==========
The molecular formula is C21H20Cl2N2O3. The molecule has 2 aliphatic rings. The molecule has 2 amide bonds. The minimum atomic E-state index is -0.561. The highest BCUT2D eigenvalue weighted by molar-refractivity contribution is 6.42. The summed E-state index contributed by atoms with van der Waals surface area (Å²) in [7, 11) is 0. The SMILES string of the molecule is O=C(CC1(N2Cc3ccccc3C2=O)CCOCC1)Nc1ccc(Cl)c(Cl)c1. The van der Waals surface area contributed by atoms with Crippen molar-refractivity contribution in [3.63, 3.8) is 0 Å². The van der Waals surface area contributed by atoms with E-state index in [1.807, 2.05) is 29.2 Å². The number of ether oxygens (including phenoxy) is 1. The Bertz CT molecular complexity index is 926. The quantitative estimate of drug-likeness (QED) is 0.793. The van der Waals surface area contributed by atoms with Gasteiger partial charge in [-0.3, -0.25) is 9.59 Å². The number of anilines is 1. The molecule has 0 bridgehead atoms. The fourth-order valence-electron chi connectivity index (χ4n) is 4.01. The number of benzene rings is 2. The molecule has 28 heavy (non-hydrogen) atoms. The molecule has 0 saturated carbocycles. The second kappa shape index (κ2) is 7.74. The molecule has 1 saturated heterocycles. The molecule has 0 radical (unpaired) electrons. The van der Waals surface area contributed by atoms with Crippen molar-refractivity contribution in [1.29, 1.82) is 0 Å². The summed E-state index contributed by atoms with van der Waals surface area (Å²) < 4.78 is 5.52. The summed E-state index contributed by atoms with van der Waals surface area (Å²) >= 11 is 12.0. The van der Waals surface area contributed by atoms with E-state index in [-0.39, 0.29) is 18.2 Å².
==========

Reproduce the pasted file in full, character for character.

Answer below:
The molecular formula is C21H20Cl2N2O3. The molecule has 2 aliphatic rings. The molecule has 2 amide bonds. The minimum atomic E-state index is -0.561. The highest BCUT2D eigenvalue weighted by molar-refractivity contribution is 6.42. The summed E-state index contributed by atoms with van der Waals surface area (Å²) in [7, 11) is 0. The SMILES string of the molecule is O=C(CC1(N2Cc3ccccc3C2=O)CCOCC1)Nc1ccc(Cl)c(Cl)c1. The van der Waals surface area contributed by atoms with Crippen molar-refractivity contribution in [3.63, 3.8) is 0 Å². The van der Waals surface area contributed by atoms with E-state index in [1.807, 2.05) is 29.2 Å². The number of ether oxygens (including phenoxy) is 1. The Bertz CT molecular complexity index is 926. The quantitative estimate of drug-likeness (QED) is 0.793. The van der Waals surface area contributed by atoms with Gasteiger partial charge in [-0.3, -0.25) is 9.59 Å². The number of anilines is 1. The molecule has 0 bridgehead atoms. The fourth-order valence-electron chi connectivity index (χ4n) is 4.01. The number of benzene rings is 2. The molecule has 28 heavy (non-hydrogen) atoms. The molecule has 0 saturated carbocycles. The second kappa shape index (κ2) is 7.74. The molecule has 1 saturated heterocycles. The molecule has 0 radical (unpaired) electrons. The van der Waals surface area contributed by atoms with Crippen molar-refractivity contribution in [1.29, 1.82) is 0 Å². The summed E-state index contributed by atoms with van der Waals surface area (Å²) < 4.78 is 5.52. The summed E-state index contributed by atoms with van der Waals surface area (Å²) >= 11 is 12.0. The van der Waals surface area contributed by atoms with E-state index in [-0.39, 0.29) is 18.2 Å².